Wednesday, November 1, 2023

In Loco Parentis: THE HOLDOVERS

Alexander Payne’s The Holdovers is a wintery character drama about feeling gloomy, and lost, and lonely. But it’s also full of warmth and sentimentality crackling like a warm fire in the form of human connection and memory. Of course it’s set at Christmastime. Payne here knows well what Charles Dickens knew with A Christmas Carol and Frank Capra knew with It’s a Wonderful Life and Charles Schultz knew with A Charlie Brown Christmas. To truly tap into the storytelling potential of the holiday season, one must place the cozy comforts of decked halls and twinkling lights against the snowy drifts and slippery walks and deep wells of sadness that come along with it. The holidays are full of light and mirth and high spirits and togetherness, but it’s also when the year is literally darkest, and so thoughts can turn to loss and regret, too.

So here’s The Holdovers, set on the campus of a wealthy private boarding school in New England in December 1970. The least-liked teacher (Paul Giamatti), a frumpy middle-aged expert in all things Ancient Greek and Roman, is stuck with the least-liked duty: babysitting the kids who won’t be going home for winter break. This year the group of left-behinds eventually becomes just one: a gangly student with more potential than diligence, whose stormy home life (dead father, absent mother) leaves him awfully emotionally delicate this holiday. Of course he lashes out with adolescent bluster, arrogant and ornery, going toe-to-toe with the weary grumpiness of his unhappy teacher. They make quite an awkward pair. Giamatti is a great sympathetic curmudgeon, a clearly intelligent man sulking under the competing pressures of his job. He cares about his students, and he takes a tough-love approach to molding their minds. But, like the book he wants to write but hasn’t started, there’s something incomplete about his life. His ward for the week is played by newcomer Dominic Sessa, who so perfectly fits the part of an equally intelligent youngster who just lacks the knowledge and experience to settle into the middle-aged ennui. He’s instead spikier and pricklier, prone to swings of emotion beneath a slippery exterior mask of bravado. Their scenes together are gently comic, warmly patient, and, through plenty of conversation about history—their own, mostly, but the world’s, too—allow them to gradually start to learn. It is a school, after all.

Although the contours of that concept might start to feel familiar, the movie manages to find a specific and sensitive mood beyond the cliche. The screenplay by David Hemingson is deftly drawn to allow these two to simply exist as people we come to know, and to see them let down their guarded preconceptions to recognize the humanity in the other. It’s a good fit for Payne’s direction, which has always been put to use as a fine observer of indie human drama in broadly appealing packaging. His quotidian comedy-dramas like About Schmidt, Sideways, and Nebraska are gently comic, smartly written, and full of memorable characters who feel vivid and real in their strip malls, farmlands, and suburban despair. They’re films rooted in specific spaces, and finding rich emotional detail within them. In this new film, Payne settles into the place and time with a style to match—early 70s dissolves, long takes, film grain on the image and Cat Stevens on the soundtrack. The detailed filmmaking ensures this doesn’t become a simple sentimental uplift story where the Spirit of the Season awakens an intergenerational friendship that cures their lives’ problems. Instead, it sits in their respective disappointments and depressions and slowly awakens a mutual understanding. The world is a confusing place full of problems and pitfalls. But it helps, a little, when you understand your place in it.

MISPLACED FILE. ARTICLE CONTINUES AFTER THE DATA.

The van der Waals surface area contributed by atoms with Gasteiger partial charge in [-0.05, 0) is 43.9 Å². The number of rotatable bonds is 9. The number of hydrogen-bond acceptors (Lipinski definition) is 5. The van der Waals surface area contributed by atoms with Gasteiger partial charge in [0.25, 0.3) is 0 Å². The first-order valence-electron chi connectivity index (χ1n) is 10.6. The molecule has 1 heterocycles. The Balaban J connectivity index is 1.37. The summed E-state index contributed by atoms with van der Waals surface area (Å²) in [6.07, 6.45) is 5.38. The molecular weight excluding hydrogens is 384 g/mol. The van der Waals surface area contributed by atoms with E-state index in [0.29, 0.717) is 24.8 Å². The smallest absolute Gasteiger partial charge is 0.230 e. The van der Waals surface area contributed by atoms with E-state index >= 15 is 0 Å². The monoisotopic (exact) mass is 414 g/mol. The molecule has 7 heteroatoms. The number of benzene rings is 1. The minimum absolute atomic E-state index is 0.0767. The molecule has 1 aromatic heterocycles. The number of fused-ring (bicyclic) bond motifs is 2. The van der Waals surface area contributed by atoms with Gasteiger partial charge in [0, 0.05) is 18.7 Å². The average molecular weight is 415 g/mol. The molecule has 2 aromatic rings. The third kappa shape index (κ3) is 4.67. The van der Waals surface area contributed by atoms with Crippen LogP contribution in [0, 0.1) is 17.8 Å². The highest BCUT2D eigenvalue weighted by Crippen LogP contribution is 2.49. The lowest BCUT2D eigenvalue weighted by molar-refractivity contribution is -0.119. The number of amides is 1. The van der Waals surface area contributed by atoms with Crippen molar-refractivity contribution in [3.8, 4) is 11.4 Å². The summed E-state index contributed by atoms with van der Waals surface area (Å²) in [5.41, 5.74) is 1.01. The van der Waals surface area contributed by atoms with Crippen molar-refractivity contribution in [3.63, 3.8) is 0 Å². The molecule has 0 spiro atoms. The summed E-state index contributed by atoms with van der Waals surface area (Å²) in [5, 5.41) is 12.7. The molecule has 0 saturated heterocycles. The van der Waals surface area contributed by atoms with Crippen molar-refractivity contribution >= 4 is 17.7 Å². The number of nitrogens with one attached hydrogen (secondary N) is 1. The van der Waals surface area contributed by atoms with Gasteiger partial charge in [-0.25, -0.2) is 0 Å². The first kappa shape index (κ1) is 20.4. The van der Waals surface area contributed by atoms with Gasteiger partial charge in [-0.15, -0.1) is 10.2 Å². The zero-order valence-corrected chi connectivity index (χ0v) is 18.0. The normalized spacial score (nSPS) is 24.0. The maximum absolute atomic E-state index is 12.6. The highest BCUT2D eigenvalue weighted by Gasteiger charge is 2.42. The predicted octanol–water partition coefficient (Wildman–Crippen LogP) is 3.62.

That’s where the third major character, a soft-spoken school cook (Da’Vine Joy Randolph), plays welcome counterpoint to the privilege lurking in the students and the setting. She put her son through school by working here, but couldn’t afford to send him to college. That’s how he ended up in Vietnam. There’s an early scene in the school chapel where the camera lingers on memorials for students killed in various wars. What’s the value of a quote-unquote good education if this fate is for what they’re being prepared? The movie is wise enough to match the warm melancholy of its mood, and generosity of spirit for these sad, lonely characters, to actually tackle that question. Here’s a rare movie set in a school that’s actually, in part, about education—not in the formal, curricular way, but actually to the heart of making a well-rounded liberal arts scholar in the classic sense. It’s about soul formation more than job training, about preparing students to see the world as it is, confront deep, lasting truths, and find a way to be content in that lifelong pursuit. And so it’s a movie that finds three characters in that pursuit, feeling the weight of a teacher’s words and of cultural inheritance, and the small joys and sadnesses of their holiday together. What they learn is a reason for the season—and the kind of fleeting realizations that make life worth living.

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